A team of astronomers has used archival images from a survey telescope to look for Starlink tracks over the past two years. Over that time, the number of images affected rose by a factor of 35, and the researchers estimate that by the time the planned Starlink constellation is complete, pretty much every image from their hardware will have at least one track in it. Ars Technica reports: SpaceX’s Starlink Internet service will require a dense constellation of satellites to provide consistent, low-latency connectivity. The system already has over 1,500 satellites in orbit and has received approval to operate 12,000 of them. And that has astronomers worried. Although SpaceX has taken steps to reduce the impact of its hardware, there’s no way to completely eliminate the tracks the satellites leave across ground-based observations. […] In response to complaints from the astronomy community, SpaceX put visors on later generations of Starlink satellites. The research team was able to compare the visibility of these different generations and found that the visors worked — satellites with visors dropped in brightness by a factor of roughly 4.6 (the precise number depended upon the wavelength). The visibility, however, was still higher than the target set at a workshop that was meant to address this issue.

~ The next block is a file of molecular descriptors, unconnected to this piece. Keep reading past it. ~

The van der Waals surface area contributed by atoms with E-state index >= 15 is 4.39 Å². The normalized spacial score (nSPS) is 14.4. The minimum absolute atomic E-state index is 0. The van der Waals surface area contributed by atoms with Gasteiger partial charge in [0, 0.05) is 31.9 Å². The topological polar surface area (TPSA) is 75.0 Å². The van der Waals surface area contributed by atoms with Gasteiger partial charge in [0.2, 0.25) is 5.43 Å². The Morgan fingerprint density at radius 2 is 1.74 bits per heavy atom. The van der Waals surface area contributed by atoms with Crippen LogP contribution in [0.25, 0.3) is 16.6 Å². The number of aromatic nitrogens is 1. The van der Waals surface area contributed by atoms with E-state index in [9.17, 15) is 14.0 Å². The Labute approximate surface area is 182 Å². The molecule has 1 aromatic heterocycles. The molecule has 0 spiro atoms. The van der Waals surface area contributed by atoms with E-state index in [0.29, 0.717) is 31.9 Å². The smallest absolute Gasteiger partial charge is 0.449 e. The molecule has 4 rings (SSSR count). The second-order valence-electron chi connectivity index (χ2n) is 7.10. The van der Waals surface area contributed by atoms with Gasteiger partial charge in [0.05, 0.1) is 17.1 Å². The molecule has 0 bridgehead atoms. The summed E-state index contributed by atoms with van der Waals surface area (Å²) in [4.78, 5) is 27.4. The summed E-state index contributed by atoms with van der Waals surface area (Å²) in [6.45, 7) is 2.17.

Because these tracks are small and software already identifies and handles them, they don’t have much of an effect on observations. The researchers estimate that, at present, there’s only a 0.04 percent chance that a rare event will be missed because it coincides with a track. But because the problem is most acute in twilight observations, it’s more likely to impact searches for objects within the Solar System. This would include comets and asteroids — including asteroids that originated around other stars. But again, the problem is likely to get worse. SpaceX already has approval to increase the number of Starlink satellites to well over 10,000; the authors estimate that at 10,000, every image at twilight will likely contain a Starlink track. SpaceX has indicated it would eventually like to boost the numbers to over 40,000 satellites, at which point all twilight images are likely to have four tracks.
And SpaceX isn’t the only company planning on this sort of satellite service. If all the companies involved follow through on their plans, low Earth orbit could see as many as 100,000 of these satellites. Overall, the picture is mixed. The ZTF’s main mission — to pick out rare events caused by distant, energetic phenomena — is largely unaffected by the growing number of satellite tracks. And because the percentage of events is currently small, tripling the number of satellites won’t have a dramatic impact on observations. But a secondary science mission is already seeing a lot of light contamination, and matters are only going to get worse. The findings have been published in the journal Astrophysical Journal Letters.